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Sonoma County students remain ahead of their peers statewide in the latest round of STAR test scores, but officials warned that local students' steady gains are at risk because of current budget conditions.

Fifty-four percent of the approximately 4.7 million California students who took the Standardized Testing and Reporting program exams last spring scored proficient or advanced in English language arts, compared with 58 percent of Sonoma County's students. In math statewide, 50 percent of students scored proficient or advanced, compared with 53 percent in Sonoma County.

The state Department of Education released the data from last spring's testing season Monday, beginning a series of high stakes assessments and rankings using the results of tests given to students in grades 2 through 11.

Results released Monday are used by the state to determine each school's Academic Performance Index. School API rankings will be released in the coming weeks.

The STAR scores are also used to determine whether districts, schools and subgroups within the schools have met requirements laid out in the federal No Child Left Behind Law. Federal benchmarks rise each year until all students in all subgroups are expected to reach proficiency by 2014, a goal many educators and lawmakers say is unrealistic.

Statewide, students posted a 2 percentage point gain in English language arts over the past year and a 19-point gain since the test was first administered in 2003. In math, California's students posted a 2 percentage point gain over 2010 and a 15 percentage point increase over 2003.

"Obviously we are not saying to rest a minute. We are saying to redouble our efforts," State Superintendent of Schools Tom Torlakson said of the state's gains.

"Just think what we could accomplish if we hadn't had $10 billion a year cut out of the schools," he said.

Countywide totals are only available going back so 2007. Since that time, Sonoma County students have jumped from 49 to 58 percent proficient or advanced in English language arts, and from 44 to 53 percent proficient or advanced in math.

Year over year, Sonoma County students remained ahead of their peers statewide nearly across the board.

Local students also remained ahead of their peers across the state in general science, where 60 percent of Sonoma County students scored proficient or advanced, compared with 57 percent of students throughout California. In biology, chemistry, earth science and physics, local students scored 49 percent proficient or advanced, compared with 43 percent of students in the state.

Local students lag behind the state average in one category, history and social science, despite logging a 3 percentage point gain over 2010 results.

Forty-seven percent of Sonoma County students tested proficient or advanced in that subject, compared with 48 percent of students statewide.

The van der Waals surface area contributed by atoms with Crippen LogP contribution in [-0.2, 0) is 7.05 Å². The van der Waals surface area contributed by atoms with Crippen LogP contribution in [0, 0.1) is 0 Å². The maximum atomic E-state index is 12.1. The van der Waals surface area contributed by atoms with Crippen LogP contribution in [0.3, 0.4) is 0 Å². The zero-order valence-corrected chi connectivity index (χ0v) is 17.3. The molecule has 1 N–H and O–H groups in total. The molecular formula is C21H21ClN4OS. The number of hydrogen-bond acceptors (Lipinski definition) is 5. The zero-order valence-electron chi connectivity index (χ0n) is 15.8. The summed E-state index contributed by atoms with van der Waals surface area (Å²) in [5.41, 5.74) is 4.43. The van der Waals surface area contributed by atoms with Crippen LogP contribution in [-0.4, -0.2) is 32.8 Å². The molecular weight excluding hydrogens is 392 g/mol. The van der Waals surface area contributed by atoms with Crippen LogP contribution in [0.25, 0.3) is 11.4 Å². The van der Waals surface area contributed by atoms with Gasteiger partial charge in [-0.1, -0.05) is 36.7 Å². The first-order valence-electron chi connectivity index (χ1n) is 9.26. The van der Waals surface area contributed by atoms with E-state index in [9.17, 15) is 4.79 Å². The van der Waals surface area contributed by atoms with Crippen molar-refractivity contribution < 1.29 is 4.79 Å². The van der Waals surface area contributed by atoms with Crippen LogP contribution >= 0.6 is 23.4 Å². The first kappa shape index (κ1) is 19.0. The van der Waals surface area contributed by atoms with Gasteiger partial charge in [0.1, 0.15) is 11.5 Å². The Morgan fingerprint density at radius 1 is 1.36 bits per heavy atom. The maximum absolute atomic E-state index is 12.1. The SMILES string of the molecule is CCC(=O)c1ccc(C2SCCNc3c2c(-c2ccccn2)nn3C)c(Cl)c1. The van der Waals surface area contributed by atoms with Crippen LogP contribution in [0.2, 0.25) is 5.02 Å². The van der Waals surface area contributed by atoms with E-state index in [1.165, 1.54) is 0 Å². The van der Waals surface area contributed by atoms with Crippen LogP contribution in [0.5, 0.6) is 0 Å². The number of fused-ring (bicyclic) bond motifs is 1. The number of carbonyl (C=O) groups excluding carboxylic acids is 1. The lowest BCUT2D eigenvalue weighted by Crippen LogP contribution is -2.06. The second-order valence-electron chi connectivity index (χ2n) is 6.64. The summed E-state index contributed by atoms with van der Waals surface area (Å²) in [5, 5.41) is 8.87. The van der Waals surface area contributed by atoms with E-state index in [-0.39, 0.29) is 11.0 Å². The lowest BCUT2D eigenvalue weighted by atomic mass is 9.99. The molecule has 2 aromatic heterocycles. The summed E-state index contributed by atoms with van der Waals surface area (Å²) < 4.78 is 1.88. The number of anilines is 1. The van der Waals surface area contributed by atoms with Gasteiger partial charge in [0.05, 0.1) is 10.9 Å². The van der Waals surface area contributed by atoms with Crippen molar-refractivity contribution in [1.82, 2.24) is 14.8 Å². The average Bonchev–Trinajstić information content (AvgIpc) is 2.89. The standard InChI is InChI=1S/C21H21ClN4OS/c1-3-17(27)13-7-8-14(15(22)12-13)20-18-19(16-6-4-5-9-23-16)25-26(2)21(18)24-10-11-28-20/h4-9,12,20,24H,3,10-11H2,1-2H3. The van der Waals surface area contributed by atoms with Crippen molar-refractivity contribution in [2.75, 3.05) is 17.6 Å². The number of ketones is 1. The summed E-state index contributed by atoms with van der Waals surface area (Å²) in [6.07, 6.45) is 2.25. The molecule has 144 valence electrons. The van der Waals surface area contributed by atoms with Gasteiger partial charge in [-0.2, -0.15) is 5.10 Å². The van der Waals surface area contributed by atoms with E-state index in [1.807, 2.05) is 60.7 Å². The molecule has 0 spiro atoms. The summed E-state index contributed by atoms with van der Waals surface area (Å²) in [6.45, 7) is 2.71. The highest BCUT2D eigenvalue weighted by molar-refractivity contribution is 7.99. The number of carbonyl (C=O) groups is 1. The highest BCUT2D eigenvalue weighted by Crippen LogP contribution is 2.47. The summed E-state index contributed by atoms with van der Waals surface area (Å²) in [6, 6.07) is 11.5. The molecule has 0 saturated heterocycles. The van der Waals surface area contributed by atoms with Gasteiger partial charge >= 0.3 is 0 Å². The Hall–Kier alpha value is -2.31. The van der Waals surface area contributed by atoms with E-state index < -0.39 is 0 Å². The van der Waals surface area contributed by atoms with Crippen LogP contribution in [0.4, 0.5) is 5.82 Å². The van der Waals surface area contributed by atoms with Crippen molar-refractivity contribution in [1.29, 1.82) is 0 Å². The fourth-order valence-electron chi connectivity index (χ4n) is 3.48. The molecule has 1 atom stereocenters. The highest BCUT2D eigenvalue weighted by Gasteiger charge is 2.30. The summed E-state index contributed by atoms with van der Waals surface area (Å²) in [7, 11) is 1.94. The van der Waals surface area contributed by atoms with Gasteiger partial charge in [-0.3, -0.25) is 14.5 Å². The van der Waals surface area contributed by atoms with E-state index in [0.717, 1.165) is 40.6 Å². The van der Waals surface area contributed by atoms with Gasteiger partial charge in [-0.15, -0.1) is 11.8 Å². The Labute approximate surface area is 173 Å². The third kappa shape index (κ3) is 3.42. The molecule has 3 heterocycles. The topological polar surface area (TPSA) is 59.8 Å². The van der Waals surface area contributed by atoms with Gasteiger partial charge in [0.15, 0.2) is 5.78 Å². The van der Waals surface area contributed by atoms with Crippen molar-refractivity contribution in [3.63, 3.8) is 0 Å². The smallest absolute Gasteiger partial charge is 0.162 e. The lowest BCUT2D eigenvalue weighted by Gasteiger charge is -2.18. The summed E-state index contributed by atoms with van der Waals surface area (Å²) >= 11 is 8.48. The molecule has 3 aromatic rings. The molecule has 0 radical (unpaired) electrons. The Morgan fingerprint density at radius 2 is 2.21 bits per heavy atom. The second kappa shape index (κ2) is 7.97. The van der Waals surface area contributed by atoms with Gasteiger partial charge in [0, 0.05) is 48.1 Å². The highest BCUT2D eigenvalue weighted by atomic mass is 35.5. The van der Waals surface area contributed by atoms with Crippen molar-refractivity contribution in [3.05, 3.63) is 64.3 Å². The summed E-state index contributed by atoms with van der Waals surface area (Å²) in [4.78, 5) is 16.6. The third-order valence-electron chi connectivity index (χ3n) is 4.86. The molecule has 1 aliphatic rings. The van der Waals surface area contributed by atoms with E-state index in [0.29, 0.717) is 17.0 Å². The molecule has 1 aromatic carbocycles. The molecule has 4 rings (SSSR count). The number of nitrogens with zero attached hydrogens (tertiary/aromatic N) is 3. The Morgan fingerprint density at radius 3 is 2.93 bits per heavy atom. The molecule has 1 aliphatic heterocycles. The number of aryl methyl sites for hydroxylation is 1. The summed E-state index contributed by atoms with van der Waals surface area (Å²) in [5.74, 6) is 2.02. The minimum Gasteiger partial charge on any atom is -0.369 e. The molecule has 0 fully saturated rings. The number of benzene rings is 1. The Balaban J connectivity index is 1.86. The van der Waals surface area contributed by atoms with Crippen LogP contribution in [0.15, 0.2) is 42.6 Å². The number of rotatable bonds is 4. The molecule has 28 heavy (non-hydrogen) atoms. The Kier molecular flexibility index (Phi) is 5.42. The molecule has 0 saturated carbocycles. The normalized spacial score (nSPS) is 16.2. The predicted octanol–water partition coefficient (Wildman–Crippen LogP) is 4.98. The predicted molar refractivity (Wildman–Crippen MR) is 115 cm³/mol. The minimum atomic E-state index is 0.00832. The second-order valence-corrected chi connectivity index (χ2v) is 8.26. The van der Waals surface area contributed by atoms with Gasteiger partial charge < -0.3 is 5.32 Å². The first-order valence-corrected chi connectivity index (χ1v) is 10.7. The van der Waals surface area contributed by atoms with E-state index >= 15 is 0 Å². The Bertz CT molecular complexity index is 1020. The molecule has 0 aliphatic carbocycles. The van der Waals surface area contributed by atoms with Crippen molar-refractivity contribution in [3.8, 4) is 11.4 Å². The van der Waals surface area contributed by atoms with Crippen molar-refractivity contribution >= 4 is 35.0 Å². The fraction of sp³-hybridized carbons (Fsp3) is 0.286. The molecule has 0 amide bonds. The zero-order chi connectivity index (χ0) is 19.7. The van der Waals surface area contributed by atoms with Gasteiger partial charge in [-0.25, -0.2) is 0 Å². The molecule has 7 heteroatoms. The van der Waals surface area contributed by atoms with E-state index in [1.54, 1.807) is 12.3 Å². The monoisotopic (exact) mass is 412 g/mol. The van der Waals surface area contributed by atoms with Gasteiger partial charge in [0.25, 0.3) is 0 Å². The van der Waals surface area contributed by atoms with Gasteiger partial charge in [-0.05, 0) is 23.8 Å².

That result may point to more time being spent on reading and math skills, rather than history, according to Nancy Brownell, assistant superintendent of instruction for the Sonoma County Office of Education.

"The public should take away two messages from this year's STAR report," said Steve Herrington, superintendent of the Sonoma County Office of Education.

"The first is that local schools are making steady incremental progress in raising student achievement because teachers are staying focused on providing standards-aligned instruction. Second, Sonoma County continues to have test scores that are better than the state average. However, the financial stress that public schools are operating under is making progress more difficult and slower than we would like."

About 75 percent of districts in the county have shortened their school years to save money and still others have increased class sizes in response to deep reductions in state funding.

Piner-Olivet District in Santa Rosa posted strong gains despite having cut the length of its school year two years in a row. The district has also shortened by five days the school year that opens Wednesday.

"Like other districts, we are really looking at &‘How do we continue to serve our students?'" said Superintendent Jennie Snyder. "We have fewer teachers, fewer support staff. We are looking at ways that we structure our time."

"I think it really speaks to the work that teachers have been doing at their school sites," she said.

In Santa Rosa City Schools, the county's largest district, 60 percent of students were proficient or advanced in English language arts, up from 58 percent last year. In math, 62 percent of students were proficient or advanced, up from nearly 61 percent last year.

Despite the improvements, Superintendent Sharon Liddell expects the district to remain in federal sanctions when those marks are released in the coming weeks because the targets that must be reached are spiking steeply in advance of the 100 percent goal in 2014.

"We know we are on the right track because our growth has been steady every year," she said.

Last spring, the STAR test included English language arts exams for students in grades 2 through 11; math for grades 2 through 7 after which students are tested in individual disciplines; science for fifth-graders, eighth- and tenth-graders; and history and social science exams for eighth- and eleventh-graders.

For each test, students receive one of five grades: advanced, proficient, basic, below basic and far below basic. The state's goal is that all students score at least proficient; a level that is essential on track to enter a university after high school.